“And there’s an ‘edge effect’ with this disease. The smaller your citrus blocks are, the more edge there is.

“Study after study shows that the primary spots you’ll first find both the psyllids and disease are at the grove’s edge — they don’t immediately head to the center of the grove. Since Texas has smaller blocks than Florida, that’s another challenge we face.”

Once an answer is found do you think there will be an effort by U.S. citrus to rid the country of this, like the cotton industry dealt with the boll weevil?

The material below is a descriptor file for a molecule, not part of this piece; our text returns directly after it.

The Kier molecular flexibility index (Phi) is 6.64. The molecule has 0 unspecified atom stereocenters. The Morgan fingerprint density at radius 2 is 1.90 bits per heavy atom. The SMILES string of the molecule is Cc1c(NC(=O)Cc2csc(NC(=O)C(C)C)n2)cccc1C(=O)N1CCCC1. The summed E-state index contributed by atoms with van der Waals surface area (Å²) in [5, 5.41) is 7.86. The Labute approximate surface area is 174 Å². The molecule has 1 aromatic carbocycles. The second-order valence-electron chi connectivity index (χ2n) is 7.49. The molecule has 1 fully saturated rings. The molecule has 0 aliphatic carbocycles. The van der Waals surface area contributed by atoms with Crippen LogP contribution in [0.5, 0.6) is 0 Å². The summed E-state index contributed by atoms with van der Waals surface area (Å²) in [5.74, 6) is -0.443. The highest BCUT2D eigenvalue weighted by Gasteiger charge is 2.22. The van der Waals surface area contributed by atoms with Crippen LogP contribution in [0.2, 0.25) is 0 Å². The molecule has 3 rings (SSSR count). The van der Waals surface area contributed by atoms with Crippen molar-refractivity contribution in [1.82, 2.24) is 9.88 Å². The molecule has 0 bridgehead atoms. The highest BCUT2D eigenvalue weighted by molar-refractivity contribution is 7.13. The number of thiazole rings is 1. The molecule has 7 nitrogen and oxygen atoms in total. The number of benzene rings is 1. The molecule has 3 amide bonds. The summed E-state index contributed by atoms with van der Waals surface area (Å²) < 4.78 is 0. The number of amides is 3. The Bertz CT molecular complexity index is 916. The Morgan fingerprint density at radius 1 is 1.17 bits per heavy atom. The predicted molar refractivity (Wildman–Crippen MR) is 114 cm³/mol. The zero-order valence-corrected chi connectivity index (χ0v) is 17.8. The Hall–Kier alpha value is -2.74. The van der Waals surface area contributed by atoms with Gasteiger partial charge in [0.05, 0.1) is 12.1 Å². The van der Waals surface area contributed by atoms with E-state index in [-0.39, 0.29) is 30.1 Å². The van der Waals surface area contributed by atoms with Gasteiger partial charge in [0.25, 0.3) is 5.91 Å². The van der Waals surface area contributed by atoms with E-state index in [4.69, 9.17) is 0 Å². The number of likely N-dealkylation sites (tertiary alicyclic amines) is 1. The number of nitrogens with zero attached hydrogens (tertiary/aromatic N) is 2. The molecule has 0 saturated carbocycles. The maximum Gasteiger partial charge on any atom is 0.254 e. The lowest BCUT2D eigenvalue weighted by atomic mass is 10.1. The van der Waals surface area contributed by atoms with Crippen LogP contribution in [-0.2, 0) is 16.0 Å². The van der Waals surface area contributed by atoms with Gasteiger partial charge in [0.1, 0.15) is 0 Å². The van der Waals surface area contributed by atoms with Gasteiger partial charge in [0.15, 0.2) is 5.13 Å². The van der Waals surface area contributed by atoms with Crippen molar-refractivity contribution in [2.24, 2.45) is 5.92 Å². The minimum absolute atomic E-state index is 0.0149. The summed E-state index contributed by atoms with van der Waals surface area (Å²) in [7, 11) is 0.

“Well, you don’t find a lot of cotton in people’s dooryards. It isn’t a dooryard plant.

“Citrus, on the other hand, is very much established in dooryards. I can’t tell you how many trailer parks we have down here. It isn’t unusual for a park to have 1,000 units. And in each of those units, there’s typically three to five trees in a small space. There are simply tons of trees in dooryards here.

“That’s why it would be very hard to deal with compared to the boll weevil — and that was hard enough.”

For more, see http://southeastfarmpress.com/orchard-crops/qa-harold-browning-chief-operating-officer-citrus-research-and-development-foundation and  http://deltafarmpress.com/louisianas-citrus-industry-feels-threat-greening-disease